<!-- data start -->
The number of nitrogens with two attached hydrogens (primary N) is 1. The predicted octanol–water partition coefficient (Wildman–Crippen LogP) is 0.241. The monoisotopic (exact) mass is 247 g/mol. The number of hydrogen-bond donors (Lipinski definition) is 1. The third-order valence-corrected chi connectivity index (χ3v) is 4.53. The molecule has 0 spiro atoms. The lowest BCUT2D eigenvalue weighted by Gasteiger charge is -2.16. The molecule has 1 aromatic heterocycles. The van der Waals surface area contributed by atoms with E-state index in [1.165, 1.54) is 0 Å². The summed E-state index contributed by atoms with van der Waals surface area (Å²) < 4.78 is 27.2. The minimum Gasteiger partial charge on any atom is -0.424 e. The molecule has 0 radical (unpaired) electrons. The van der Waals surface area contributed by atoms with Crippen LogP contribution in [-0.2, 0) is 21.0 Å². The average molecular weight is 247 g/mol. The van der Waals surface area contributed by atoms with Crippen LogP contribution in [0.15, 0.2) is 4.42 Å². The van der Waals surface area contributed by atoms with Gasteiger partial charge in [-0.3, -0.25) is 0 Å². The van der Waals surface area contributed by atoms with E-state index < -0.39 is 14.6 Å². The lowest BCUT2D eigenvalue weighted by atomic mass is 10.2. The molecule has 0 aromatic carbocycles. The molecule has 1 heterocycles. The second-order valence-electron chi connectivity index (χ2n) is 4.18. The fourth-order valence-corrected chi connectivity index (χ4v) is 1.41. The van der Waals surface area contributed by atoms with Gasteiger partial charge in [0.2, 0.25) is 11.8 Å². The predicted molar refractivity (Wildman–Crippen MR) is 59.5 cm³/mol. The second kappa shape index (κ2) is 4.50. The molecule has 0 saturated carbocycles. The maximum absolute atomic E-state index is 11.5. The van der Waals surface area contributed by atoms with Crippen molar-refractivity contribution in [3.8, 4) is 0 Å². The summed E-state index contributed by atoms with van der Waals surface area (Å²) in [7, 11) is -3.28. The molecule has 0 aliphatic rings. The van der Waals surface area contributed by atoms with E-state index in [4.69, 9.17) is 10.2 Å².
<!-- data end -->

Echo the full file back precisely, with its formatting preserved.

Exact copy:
The number of nitrogens with two attached hydrogens (primary N) is 1. The predicted octanol–water partition coefficient (Wildman–Crippen LogP) is 0.241. The monoisotopic (exact) mass is 247 g/mol. The number of hydrogen-bond donors (Lipinski definition) is 1. The third-order valence-corrected chi connectivity index (χ3v) is 4.53. The molecule has 0 spiro atoms. The lowest BCUT2D eigenvalue weighted by Gasteiger charge is -2.16. The molecule has 1 aromatic heterocycles. The van der Waals surface area contributed by atoms with E-state index in [1.165, 1.54) is 0 Å². The summed E-state index contributed by atoms with van der Waals surface area (Å²) < 4.78 is 27.2. The minimum Gasteiger partial charge on any atom is -0.424 e. The molecule has 0 radical (unpaired) electrons. The van der Waals surface area contributed by atoms with Crippen LogP contribution in [-0.2, 0) is 21.0 Å². The average molecular weight is 247 g/mol. The van der Waals surface area contributed by atoms with Crippen LogP contribution in [0.15, 0.2) is 4.42 Å². The van der Waals surface area contributed by atoms with Gasteiger partial charge in [-0.3, -0.25) is 0 Å². The van der Waals surface area contributed by atoms with E-state index < -0.39 is 14.6 Å². The lowest BCUT2D eigenvalue weighted by atomic mass is 10.2. The molecule has 0 aromatic carbocycles. The molecule has 1 heterocycles. The second-order valence-electron chi connectivity index (χ2n) is 4.18. The fourth-order valence-corrected chi connectivity index (χ4v) is 1.41. The van der Waals surface area contributed by atoms with Gasteiger partial charge in [0.2, 0.25) is 11.8 Å². The predicted molar refractivity (Wildman–Crippen MR) is 59.5 cm³/mol. The second kappa shape index (κ2) is 4.50. The molecule has 0 saturated carbocycles. The maximum absolute atomic E-state index is 11.5. The van der Waals surface area contributed by atoms with Crippen molar-refractivity contribution in [3.8, 4) is 0 Å². The summed E-state index contributed by atoms with van der Waals surface area (Å²) in [7, 11) is -3.28. The molecule has 0 aliphatic rings. The van der Waals surface area contributed by atoms with E-state index in [4.69, 9.17) is 10.2 Å².